Are you a T-Mobile customer? Here’s How to Protect Yourself Against Data Breaches

As seen on CBS.


Personal data from millions of T-Mobile users has been stolen in an attack that began in Nov. 2022 and wasn’t stopped until the first week of January.

The stolen data includes names, addresses, emails, phone numbers, dates of birth, T-Mobile account numbers and other account information.

The company revealed those losses in a filing with the Securities and Exchange Commission where it said that social security numbers, driver’s license and credit card information remained secure. 

It said the breach occurred over a seven week period during an Application Programming Interface attack. 

“API attacks can be low and slow,” said Edward Roberts of NEOSEC, a company which provides API protection. “Over time you can scrape data from them.”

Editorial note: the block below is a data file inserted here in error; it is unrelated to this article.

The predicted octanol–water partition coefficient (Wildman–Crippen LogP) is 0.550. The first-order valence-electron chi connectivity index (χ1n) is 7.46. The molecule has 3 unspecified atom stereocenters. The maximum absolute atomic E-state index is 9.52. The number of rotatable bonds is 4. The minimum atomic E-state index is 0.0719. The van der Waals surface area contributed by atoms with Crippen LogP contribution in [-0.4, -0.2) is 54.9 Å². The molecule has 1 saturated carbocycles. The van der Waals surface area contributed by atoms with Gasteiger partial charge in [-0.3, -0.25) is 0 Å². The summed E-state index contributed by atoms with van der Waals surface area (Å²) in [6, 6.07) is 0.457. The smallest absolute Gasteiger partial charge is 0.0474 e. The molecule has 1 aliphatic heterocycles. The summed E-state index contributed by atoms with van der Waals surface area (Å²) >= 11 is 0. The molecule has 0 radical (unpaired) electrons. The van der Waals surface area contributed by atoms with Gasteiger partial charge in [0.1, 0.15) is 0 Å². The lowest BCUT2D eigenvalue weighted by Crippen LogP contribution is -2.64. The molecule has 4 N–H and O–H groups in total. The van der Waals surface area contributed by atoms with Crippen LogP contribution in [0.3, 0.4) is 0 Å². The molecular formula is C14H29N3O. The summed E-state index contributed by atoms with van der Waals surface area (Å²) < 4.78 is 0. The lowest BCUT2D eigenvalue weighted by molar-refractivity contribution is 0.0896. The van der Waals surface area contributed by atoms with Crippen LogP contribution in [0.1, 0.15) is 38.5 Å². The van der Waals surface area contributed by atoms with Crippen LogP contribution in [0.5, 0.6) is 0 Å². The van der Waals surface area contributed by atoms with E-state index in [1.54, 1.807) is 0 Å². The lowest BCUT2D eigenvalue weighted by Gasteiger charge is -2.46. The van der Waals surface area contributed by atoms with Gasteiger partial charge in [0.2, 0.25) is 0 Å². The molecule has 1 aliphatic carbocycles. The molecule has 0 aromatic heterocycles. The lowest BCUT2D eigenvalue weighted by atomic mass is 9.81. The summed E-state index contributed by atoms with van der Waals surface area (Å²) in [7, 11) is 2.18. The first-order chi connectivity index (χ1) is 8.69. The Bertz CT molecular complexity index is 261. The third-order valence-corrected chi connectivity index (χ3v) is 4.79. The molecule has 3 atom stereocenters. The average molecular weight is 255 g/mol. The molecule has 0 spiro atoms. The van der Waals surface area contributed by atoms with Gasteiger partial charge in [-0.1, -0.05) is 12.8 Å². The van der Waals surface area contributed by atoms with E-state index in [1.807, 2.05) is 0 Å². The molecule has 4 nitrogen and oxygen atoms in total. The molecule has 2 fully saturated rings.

Companies keep information protected in data centers and breaching them is a difficult process. However, many businesses use API’s.

Think of them as electronic roadways that allow data to flow between applications which talk to each other, and the data an API carries can be easier to intercept.

“If a bandit is on that roadway, they can steal that data and give you a security breach problem,” said Roberts.

It’s estimated 80 percent of internet traffic now travels on those API’s.

Consumer Investigator Steve Sbraccia asked Roberts what can we as consumers do to protect that data, if anything at all? 

“That’s the tough part,” he said. “Consumers are at the mercy of organizations.”    

That stolen data is enough for scammers to try and socially engineer us. 

The non-profit National Cybersecurity Alliance says there are steps that customers can take to reduce those attacks.

The tips include:

  • Enable multi-factor authentication on any account that permits it  
  • Watch for phony T-Mobile phishing emails asking you to click links 
  • Be alert to T-Mobile impersonators calling asking for   or log-in info

After the breach became public, class action lawsuits were filed in California and Florida claiming the company was negligent and careless with customer info which wasn’t encrypted. 

T-Mobile did not comment on the litigation.  



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